Growing As A Pastor

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growing-as-a-pastor-03Being a pastor is the highest privilege someone could ever receive because they have devoted  their life to fellowship with Christ, the Source of Life, their hearts to love God, the Source of Love, their minds to understand the Bible, the Source of Wisdom, and their efforts to preaching, the means of Grace for everlasting salvation of a soul. What a privilege!


But every pastor faces the following frustrations.

1. People (conflict, apathy, failure, ineptitude, immaturity)

2. Lack of money  (both privately and as a church)

3. People’s expectations

While having to deal with these frustrations, a pastor’s high level of responsibility is further understood in the types of metaphors used to described their role. 

* A farmer (2Tim. 2:6)

* A shepherd (1Peter 5:2)

* A father (1Cor. 4:15)

* A doctor (Matt. 25:44)

* A teacher (Col. 1:28)

Each of these metaphors reveal the focus, responsibility, importance, gravity, and professional commitment required of a pastor. 



Being a pastor is not merely a career choice. Candidates must be Biblically qualified, divinely called, and equipped through gifting and training. If someone is attempting to be a pastor who does meet these criteria, they continually be overcome with the frustrations mentioned above.

* Those who are Biblically qualified (First Timothy 3:1-7)

* Those who are Divinely Called (Ephesians 4:11)

* Those who are Equipped (Ephesians 4:16)



Pastors gladly endure adversity and trials, are subjected to criticism, willingly make sacrifices, all for the privilege of serving Christ & His people. This attitude is essential for not allowing the frustrations which afflict all pastors to overcome them and drive them to despair.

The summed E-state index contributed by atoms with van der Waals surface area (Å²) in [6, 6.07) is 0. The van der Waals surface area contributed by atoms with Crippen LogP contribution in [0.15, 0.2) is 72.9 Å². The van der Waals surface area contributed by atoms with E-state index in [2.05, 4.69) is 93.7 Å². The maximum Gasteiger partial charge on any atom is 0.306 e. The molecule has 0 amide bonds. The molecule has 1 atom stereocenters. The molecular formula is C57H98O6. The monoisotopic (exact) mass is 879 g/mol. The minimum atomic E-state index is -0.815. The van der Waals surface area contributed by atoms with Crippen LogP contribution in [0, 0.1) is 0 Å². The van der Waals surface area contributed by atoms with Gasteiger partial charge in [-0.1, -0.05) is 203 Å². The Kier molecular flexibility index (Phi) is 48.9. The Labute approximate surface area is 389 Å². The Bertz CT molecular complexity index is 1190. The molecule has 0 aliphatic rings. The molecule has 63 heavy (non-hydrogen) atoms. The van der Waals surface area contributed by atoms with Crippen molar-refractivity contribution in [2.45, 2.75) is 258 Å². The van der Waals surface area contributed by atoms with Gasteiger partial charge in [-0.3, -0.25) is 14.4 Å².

To best deal with these pastoral frustrations, pastors must do six things to shepherd those in their care – 

Preaching is the most public aspect of pastoral work. Great preaching is always sweaty!  That is, it’s preparation and delivery is always hard work! Great preaching: informs, inspires, and incites (leads to a positive response)!  Note the contrast between average and great preachers.

Average Preachers:
(i) preach too long

(ii) don’t conclude well

Great Preachers:
(i) connect well 

(ii) state the problem clearly 

(iii) conclude with an achievable solution

Dr. F. W. Boreham, 1924

Dr. F. W. Boreham, 1924

Dr. F.W. Boreham is considered to be one of the 20 greatest preachers of all time. In 1924 he was widely considered to be one of the most influential preachers in the world. His sermons were listed to by thousands and read by millions. How F.W. Boreham became a great preacher:

(a) He developed his voice by learning to lower it to produce a more authoritative tone.

(b) He broadened his content through reading more widely to be more interesting.

(c) He learnt from great orators (criminal lawyers, actors, preachers) and felt that no other speaker in the public arena should be able to outdo the preacher.


A pastor must continually be asking of people- their souls, their time, their money, their energies, their consideration, their service, their attendance. Good asking is visionary, passionate, credible, and demonstrated by the Asker. If you are a pastor and are not prepared to ask of people, you are in the wrong job!